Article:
"If dealer new car profit margins keep getting squeezed by Detroit so that the majority of dealers are losing money in their new car departments, these types of consumer rip-offs will continue to appear. True, they will happen in dealerships with questionable ethical standards, but who among us is immune from desperate measures when we're losing our butts every time we sell a new vehicle?"

At least McCormick got one thing right: "Part of the art of having a relatively happy car buying experience is some knowledge of the process. Take the time to research the procedure — easily done through a variety of Web sites — and you will feel much more comfortable when you step through the doors."

If you want that "relatively happy" experience, we recommend that your pre-visit research should include a Google search of the term "car dealer rip-offs." As for "getting over your fear," forgeddaboutit. Given the shady schemes bilking millions of American car customers out of billions of bucks each and every year, anyone who isn't afraid of shopping for a car will eventually learn that ignorance is the most expensive kind of bliss.

Click here to read Mr. McCormick's article

How much do you trust the average automobile dealer?

Click here to vote

See poll results

Frank Williams
Frank Williams

More by Frank Williams

Join the conversation
2 of 53 comments
  • Nino Nino on Jul 16, 2007

    I'm reading some of the comments here and I don't understand. Why would anybody allow themselves to be mistreated in any way? This idea of waiting 7 months for a car and then accepting to pay $1,000 more than agreed, just encourages the notion that these tactics work. Why would we expect them to change? Research is the key, but as has been stated, a positive, friendly attitude doesn't hurt. Above all, don't waste the salesman's time asking for test drives of cars you're not going to buy. And by all means, be prepared to walk away regardless of how much you wanted that car. In all of my car buying experiences (numbering in the hundreds), I've never dealt with a dealership or salesman that I felt was disrespecting me. But I also treat them with respect and appreciate their professionalism. It takes less than 5 minutes to realize who you're dealing with.

  • Nino Nino on Jul 16, 2007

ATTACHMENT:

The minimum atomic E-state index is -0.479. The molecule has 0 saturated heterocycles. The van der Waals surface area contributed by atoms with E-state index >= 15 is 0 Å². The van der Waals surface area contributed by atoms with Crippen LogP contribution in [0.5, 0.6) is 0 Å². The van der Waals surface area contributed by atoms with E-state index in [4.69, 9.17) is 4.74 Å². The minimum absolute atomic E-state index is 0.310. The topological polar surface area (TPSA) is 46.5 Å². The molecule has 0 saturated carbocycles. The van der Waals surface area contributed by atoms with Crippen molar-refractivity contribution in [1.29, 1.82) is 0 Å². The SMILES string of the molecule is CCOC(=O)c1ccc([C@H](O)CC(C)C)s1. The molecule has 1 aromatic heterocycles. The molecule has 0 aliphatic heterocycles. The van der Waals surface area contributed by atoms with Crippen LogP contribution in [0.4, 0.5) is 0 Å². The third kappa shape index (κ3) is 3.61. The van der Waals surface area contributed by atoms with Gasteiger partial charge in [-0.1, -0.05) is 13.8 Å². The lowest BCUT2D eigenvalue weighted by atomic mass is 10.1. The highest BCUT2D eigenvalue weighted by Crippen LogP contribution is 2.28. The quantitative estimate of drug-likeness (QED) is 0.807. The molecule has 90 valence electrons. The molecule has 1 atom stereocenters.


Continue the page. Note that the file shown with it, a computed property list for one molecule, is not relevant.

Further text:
For what it's worth, I have a few car salesmen that I have been friends with for over 30 years where that friendship started out on the showroom floor.

  • Loser What’s next, simulation of the “Hemi tick”?
  • Ajla There's a melancholy to me about an EV with external speaker-generated "engine" noise and fake transmissions. It feels like an admission from the manufacturer that you're giving something up and they are trying to give back some facsimile of it. Like giving a cupcake scented candle to someone on a diet. If I was shopping for an EV I'd rather go to a company enthusiastic about it rather than apologetic.
  • EBFlex More proof of how much EVs suck. If you have to do this, that means you are trying to substitute what people want...and that's ICE.
  • Akear The only CEO who can save Boeing, GM, and Ford is Alan Mulally. Mulally is largely credited with saving both Boeing and Ford. The other alternative is to follow a failed Jack Welch business model. We have all witnessed what Jack Welch did to GE, and what happened to Boeing when it was taken over by GE-trained businessmen. Below is an interesting article on how Jack Welch indirectly ruined Boeing.
  • ChristianWimmer The interior might be well-made, but the design is just hideous in my opinion. It’s to busy and there’s no simplistic harmony visible in it. In fact I feel that the nicest Lexus interior ever could be found in the original LS400 - because it was rather minimalistic, had pleasing lines and didn’t try to hard. It looked just right. All Lexus interiors which came after it just had bizarre styling cues and “tried to hard” if you know what I mean.